There is shown at 10 the ornament head and shank alignment and holding handtool of this invention. This tool 10 consists of a pair of resilient pincer plier levers l2 permanently secured together at one end 14 and resiliently diverging at their opposite ends 15. These levers 12 are wide and flatin their resilient portions and intermediate their ends 14 and 15. Each lever 12 has a longitudinal slot 16 extending along the axis of the levers l2, aligned with and parallel to each other, and through these slots 16 there extends a double-headed locking pin 18 having its heads 20 contacting the outer surfaces of the respective levers 12.

At the end of each of the flat resilient levers 12, there is integrally secured a rigid stepped arm 22 having offset extending fingers 24 and 26 that are substantially parallel to each other. On the confronting ends of the fingers 24 and 26 there is secured on the one finger 24 a rectangular plate 28 having a flat face 30, and on the other finger 26 there is a larger rectangular cross-grooved plate 32.

As will be observed, the plate 32 is much longer than the width of plate 28 and is as wide as the flat-faced plate 24 is long. The confronting face 34 of plate 32 has a fairly deep groove 36 extending centrally over and parallel to its finger 24, and a second but shallower groove 38 extending centrally at right angles to the first groove 36.

In FIGS. 4 through 7, there is shown an attachment for this handtool I0 which may be added to the handtool 10, enlarging the use for this tool I0. The attachment consists ofa rectangular shaped block 40 of hard transite" or hard asbestos, a hard material to which gold or solder will not stick. This provides an all purpose soldering block. Secured by rivets 42 to the backface of the block 40 is a resilient metal sheet 44 having a central finger (26) receiving slot 46 complementary to the finger 26. A curved lip 48 is provided along the edge, intersected by the central slot 46, and the body of the resilient sheet 44 is slightly spaced at 50 from the block 40 so as to receive and resiliently hold the cross-grooved plate 32 therebetween, as shown in FIG. 5.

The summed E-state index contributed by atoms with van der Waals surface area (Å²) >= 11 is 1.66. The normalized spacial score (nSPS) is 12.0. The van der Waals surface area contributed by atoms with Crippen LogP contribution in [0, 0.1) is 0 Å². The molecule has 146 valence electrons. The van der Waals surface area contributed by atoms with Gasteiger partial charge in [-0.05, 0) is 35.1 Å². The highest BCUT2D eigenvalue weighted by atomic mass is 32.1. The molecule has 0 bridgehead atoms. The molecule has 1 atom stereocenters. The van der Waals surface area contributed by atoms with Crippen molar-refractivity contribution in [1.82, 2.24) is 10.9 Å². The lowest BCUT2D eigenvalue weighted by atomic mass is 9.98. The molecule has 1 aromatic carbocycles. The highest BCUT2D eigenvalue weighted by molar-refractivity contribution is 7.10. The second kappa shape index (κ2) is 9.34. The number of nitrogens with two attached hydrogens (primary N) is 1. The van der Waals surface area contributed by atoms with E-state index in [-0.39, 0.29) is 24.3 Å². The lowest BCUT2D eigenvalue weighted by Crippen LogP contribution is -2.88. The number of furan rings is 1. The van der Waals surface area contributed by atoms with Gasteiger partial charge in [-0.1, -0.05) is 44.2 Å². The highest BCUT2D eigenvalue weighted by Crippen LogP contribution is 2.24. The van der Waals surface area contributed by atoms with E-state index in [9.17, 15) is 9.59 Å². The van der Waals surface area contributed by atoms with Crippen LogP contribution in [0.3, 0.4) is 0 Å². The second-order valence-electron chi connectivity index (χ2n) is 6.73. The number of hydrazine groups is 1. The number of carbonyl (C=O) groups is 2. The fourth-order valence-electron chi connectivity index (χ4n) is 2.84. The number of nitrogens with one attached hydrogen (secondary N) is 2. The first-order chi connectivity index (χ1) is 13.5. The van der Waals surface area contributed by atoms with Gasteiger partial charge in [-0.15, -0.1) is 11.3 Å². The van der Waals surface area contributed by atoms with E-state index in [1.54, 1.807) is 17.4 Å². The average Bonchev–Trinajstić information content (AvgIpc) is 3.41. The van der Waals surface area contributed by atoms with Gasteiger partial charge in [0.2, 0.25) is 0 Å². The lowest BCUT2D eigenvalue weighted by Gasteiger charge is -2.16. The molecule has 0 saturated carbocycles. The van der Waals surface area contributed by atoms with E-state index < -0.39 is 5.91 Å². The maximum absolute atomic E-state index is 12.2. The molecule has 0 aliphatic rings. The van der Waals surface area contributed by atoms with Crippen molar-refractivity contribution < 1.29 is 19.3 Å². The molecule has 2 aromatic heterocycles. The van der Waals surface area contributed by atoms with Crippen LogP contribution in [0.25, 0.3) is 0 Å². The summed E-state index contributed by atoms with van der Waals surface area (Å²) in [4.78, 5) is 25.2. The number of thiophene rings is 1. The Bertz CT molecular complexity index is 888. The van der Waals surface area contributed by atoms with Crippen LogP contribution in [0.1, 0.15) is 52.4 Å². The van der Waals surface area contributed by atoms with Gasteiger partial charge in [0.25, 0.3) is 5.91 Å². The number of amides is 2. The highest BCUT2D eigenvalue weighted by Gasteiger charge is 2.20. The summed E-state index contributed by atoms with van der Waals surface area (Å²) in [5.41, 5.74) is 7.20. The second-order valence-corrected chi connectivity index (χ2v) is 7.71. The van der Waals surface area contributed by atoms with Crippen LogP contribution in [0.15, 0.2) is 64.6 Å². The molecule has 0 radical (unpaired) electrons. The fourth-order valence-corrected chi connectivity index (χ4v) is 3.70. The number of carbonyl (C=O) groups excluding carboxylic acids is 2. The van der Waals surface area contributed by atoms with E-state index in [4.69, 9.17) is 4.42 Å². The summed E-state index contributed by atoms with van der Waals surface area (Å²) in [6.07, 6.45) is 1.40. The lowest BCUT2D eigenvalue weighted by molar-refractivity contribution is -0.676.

The block 40 also has a cross-grooved face 52, which when attached as in FIGS. 5 and 6, confronts the flat face 30 of flat plate 28 on finger 24. The cross-grooved working face 52 has its central groove 54 parallel to finger 26 when attached, and its cross-groove 56 extending centrally at right angles thereto. Also, parallel to and on both sides of central groove 54 is another smaller groove 58 leading to a circular recess 60.

OPERATION OF THE INVENTION This handtool I0 is for holding a head 62 in proper aligned position on a ring shank 64 while in the process of soldering the head 62 to the ring shank 64. It is likewise used in the same manner when unsoldering the head 62 from the ring shank, which may thus be done quickly at a jewelry store, as when a customer wants a different head on a ring, before or after he purchases it. The attachment block 40 may be used for large rings, or even for small bracelets, while the handtool I0 per se, without the attachment 40 is used for smaller rings. The double-headed locking pin 18 is slid toward the spaced ends 15 to converge the extending fingers 24 and 26 and their plates 28 and 32 to hold the ring shank 64 and its head 62 in aligned position while the soldering or unsoldering takes place. The shank may be placed in either cross-groove 36 or 38 as desired, according to its width and size. The block 40, when attached, is used in the same manner, as illustrated in FIG. 6.

The block is also useful in attaching an ear bob to its post for making a pierced earring. In such case, the bob is placed in one circular recess 60, and the post is placed in groove 58 in close contact therewith, enabling the soldering or unsoldering to take place properly. Thus a bob and post may be readily assembled or disassembled, and provide a pierced earring of a desired combination of bob and post, as well as making it possible to readily exchange a ring shank or head as desired.

In the drawing, like numbers refer to like parts, and for the purpose of explication, set forth below are the numbered parts of the improved ornament head and shank alignment and holding handtool: